Mental Health Monday: Agoraphobia

Childhood nostalgia is scientifically proven to provide comfort for any given hardship.

At least, I think it is.

I’m currently going through a rough patch with my heart and I decided to put on a classic cartoon to ease some of my discomforts: Scooby-Doo, Where are You?

As I was watching America’s beloved mystery solvers, I noticed something that was quite clear beforehand: Scooby and Shaggy are ruled by fear, no matter how comical it may be. They are often faced with battling ghosties and “things that go bump in the night.” Their friends are often brave but they typically opt for satirical fear. Funny as it may be, it’s ironic that I would be watching this while researching this week’s mental illness topic.


What is it?¹

-Agoraphobia can be succinctly summarized by saying it is the “fear of fear.” In other words, Agoraphobia is the relentless avoidance of all panic attacks and any substance associated with previous incidents. Those suffering from this disease spend their lives avoiding any place, person, or thing that may make them feel unsafe or prone to an anxiety attack.

What causes it?¹

-Most of those who suffer from this disease likely developed it after a primary anxiety attack. High levels of stress can also be a factor. Agoraphobia, in its nature, highly resembles Post Traumatic Stress Disorder and elements of Obsessive Compulsive Disorder. You can find our article on PTSD here and be sure to look out for an article detailing the effects of OCD.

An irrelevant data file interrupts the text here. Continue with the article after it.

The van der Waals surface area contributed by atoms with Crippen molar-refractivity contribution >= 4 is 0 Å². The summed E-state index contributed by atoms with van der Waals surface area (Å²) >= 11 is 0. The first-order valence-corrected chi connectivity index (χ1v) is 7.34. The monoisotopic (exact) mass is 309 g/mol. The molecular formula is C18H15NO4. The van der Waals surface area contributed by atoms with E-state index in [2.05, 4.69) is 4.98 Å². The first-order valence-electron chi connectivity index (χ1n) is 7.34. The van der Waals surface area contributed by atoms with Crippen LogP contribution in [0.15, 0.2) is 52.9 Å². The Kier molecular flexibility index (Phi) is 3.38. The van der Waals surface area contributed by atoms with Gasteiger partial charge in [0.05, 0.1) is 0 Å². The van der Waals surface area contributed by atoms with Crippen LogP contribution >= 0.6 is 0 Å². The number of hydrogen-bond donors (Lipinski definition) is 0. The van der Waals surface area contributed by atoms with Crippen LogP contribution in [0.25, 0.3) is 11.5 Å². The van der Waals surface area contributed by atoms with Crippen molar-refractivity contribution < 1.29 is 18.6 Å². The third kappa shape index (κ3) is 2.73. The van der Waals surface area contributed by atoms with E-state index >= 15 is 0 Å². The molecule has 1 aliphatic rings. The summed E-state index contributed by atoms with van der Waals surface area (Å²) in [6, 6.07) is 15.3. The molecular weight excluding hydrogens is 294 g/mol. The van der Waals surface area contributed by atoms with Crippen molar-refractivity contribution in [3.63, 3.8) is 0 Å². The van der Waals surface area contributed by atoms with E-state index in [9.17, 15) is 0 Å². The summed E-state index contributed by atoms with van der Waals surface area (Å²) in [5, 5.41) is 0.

What are the symptoms?²

-Due to its highly restrictive nature, Agoraphobia can be easily identified. Here are the major symptoms associated with this illness:

-Fear of being alone in any situation

-Fear of being in crowded places

-Fear of losing control in a public place

-Fear of being in places where it may be hard to leave, such as an elevator or train

-Inability to leave your home (housebound) or only able to leave it if someone else goes with you

-Sense of helplessness

-Overdependence on others

-Other symptoms can also resemble that of a panic attack. Click here for our full rundown of anxiety disorder symptoms.

How is it treated?¹


-Medical Treatments

-Faith, prayer, and meditation

While we may laugh at comical bits of animated characters shivering with fear, such illnesses such as anxiety or agoraphobia are no laughing matter. Those suffering live lives paralyzed by fear and it can be extremely difficult to overcome. Agoraphobia may never be able to be cured but it can certainly be remedied. Those suffering could develop behaviors and mindsets to live a life unhindered by the horrible effects of this anxiety disorder.

Thank you for joining us! Check back all week for various articles, updates, and then next Monday for our newest installment! We’ll be covering Obsessive Compulsive Disorders.


Mayo Clinic: PTSD¹

ADAA: Agoraphobia²

**This is not a professional opinion. All information has been researched and cited. Responsibility falls upon the reader and will not fall back upon the author and/or this blog.**

15 Replies to “Mental Health Monday: Agoraphobia”

  1. I always thought that Agoraphobia was just a fear of leaving your house… until I listened to a podcast about it. And now my life makes so much more sense, albeit frustrating.

    Liked by 1 person

  2. I have a slight bit, Part of it is valid, my decreased immunity from the transplant does put me at increased risk, but part of it is just me being damaged. I think I overstate the risk in my mind.

    Liked by 1 person

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